5 Reasons Non-Comic Book Fans Will Be Interested in Marvel's Jessica Jones

by | November 20, 2015 | Comments

Regardless of how mainstream the comic book universe has become these days, a sizable segment of pop culture consumers remains resistant. Then again, these people haven’t met Jessica Jones, private eye. Cracking impossible cases is her specialty, making Netflix’s choice to follow-up Daredevil with this title a shrewd strategy.

The 13-episode first season of Marvel’s Jessica Jones is available today to Netflix subscribers. If you have a comic book geek in your household, you already may have accepted that you will not see said loved one for most of the weekend. Or, maybe you happen to be that obsessed human, and nothing would make you happier than to share your viewing binge with a special someone whose only shortcoming is the rejection of anything involving tights and flights.

Good news, true believers – Jessica Jones is satisfying to both camps. Here are five reasons why this series is the perfect TV drama for viewers who aren’t comic book fans.

It’s a noir detective story that wears its comic book elements like a secret identity.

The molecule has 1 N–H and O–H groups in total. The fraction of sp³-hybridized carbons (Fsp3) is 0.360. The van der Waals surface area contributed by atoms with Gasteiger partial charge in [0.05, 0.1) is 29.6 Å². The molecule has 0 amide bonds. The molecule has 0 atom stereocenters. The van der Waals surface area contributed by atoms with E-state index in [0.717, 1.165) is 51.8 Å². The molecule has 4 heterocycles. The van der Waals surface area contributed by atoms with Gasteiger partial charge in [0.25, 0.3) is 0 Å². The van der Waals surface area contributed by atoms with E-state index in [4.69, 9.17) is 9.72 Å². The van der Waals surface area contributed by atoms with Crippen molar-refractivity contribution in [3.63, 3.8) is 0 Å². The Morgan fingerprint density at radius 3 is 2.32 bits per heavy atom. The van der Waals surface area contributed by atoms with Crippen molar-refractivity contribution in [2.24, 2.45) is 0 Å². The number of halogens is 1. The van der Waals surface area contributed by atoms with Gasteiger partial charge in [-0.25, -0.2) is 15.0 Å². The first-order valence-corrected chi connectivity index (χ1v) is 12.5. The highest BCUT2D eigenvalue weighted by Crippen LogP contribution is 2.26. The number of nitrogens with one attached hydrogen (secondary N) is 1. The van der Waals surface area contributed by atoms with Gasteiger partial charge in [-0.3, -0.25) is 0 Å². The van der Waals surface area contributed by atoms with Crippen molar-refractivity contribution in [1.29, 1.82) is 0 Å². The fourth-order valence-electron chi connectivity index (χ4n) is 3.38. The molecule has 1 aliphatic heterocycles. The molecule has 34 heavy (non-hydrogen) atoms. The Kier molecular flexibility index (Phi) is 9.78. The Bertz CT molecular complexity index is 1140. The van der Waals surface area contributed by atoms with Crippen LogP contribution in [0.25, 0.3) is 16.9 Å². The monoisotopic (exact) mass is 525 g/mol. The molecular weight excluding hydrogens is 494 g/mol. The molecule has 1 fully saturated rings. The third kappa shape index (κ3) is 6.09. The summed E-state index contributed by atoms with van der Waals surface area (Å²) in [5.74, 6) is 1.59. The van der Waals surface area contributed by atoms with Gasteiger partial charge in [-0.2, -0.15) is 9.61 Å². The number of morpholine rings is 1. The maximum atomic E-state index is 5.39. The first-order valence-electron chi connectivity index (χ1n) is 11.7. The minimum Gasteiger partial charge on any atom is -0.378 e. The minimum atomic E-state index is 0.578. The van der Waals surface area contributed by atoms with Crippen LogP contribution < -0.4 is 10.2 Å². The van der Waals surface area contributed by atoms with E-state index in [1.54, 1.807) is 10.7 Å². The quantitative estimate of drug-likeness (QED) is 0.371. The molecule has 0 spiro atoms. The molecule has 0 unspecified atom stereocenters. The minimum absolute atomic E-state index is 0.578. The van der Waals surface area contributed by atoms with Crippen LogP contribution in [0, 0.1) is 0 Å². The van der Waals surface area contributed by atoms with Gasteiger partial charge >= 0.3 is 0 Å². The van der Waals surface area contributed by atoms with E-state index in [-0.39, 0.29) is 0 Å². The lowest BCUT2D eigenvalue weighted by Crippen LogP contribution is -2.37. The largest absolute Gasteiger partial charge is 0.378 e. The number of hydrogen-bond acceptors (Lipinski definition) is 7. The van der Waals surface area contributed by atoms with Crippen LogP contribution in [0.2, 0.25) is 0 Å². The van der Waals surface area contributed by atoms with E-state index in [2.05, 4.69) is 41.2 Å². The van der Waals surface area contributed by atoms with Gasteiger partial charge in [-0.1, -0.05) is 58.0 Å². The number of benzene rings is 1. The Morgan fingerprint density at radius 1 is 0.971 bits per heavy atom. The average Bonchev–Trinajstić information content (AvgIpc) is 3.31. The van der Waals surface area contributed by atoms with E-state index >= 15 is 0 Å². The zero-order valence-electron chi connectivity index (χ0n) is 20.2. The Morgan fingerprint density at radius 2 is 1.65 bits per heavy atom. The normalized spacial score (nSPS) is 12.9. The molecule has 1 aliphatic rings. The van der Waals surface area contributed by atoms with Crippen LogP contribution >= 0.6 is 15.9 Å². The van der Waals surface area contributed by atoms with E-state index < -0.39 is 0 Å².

Jessica Jones

Let’s begin by reassuring anyone who couldn’t care less about the Marvel Universe or, really, any tale that originated as drawings rendered in ink and comic sans font, that we get it. Honestly, with all the costumed heroes and villains on TV, even the most dedicated nerds must be a little numb to the appeal of overly-muscled people shoving each other through walls.

But in a world saturated with masked heroes, maybe the best place to hide is in plain sight. That’s precisely what Jessica Jones the character — and Jessica Jones the series — is doing.

While it exists within the same universe as Daredevil and the Avengers theatrical franchise and will eventually be part of a team-up series Netflix has brewing (The Defenders), the truth about Jessica Jones is that it’s a hardboiled TV detective drama about loneliness, control, and how a human soul recovers from violation.

Jessica Jones is molded in the tradition of great TV detectives.

As Krysten Ritter plays her, Jessica doesn’t smile much. She’ll bend the law and, if the situation calls for it, she’ll twist arms and bruise kneecaps. Jessica’s fiercely protective of the people who are close to her, especially her best friend Trish Walker (Rachael Taylor), a successful radio show host.

The gifted gumshoe twisted by emotional and psychological damage is a classic TV archetype; Jessica, who runs Alias Investigations out of a dingy flat, has the daily life challenges that come standard with the P.I. package. Burgeoning drinking problem? Check. Wasted potential? Bingo.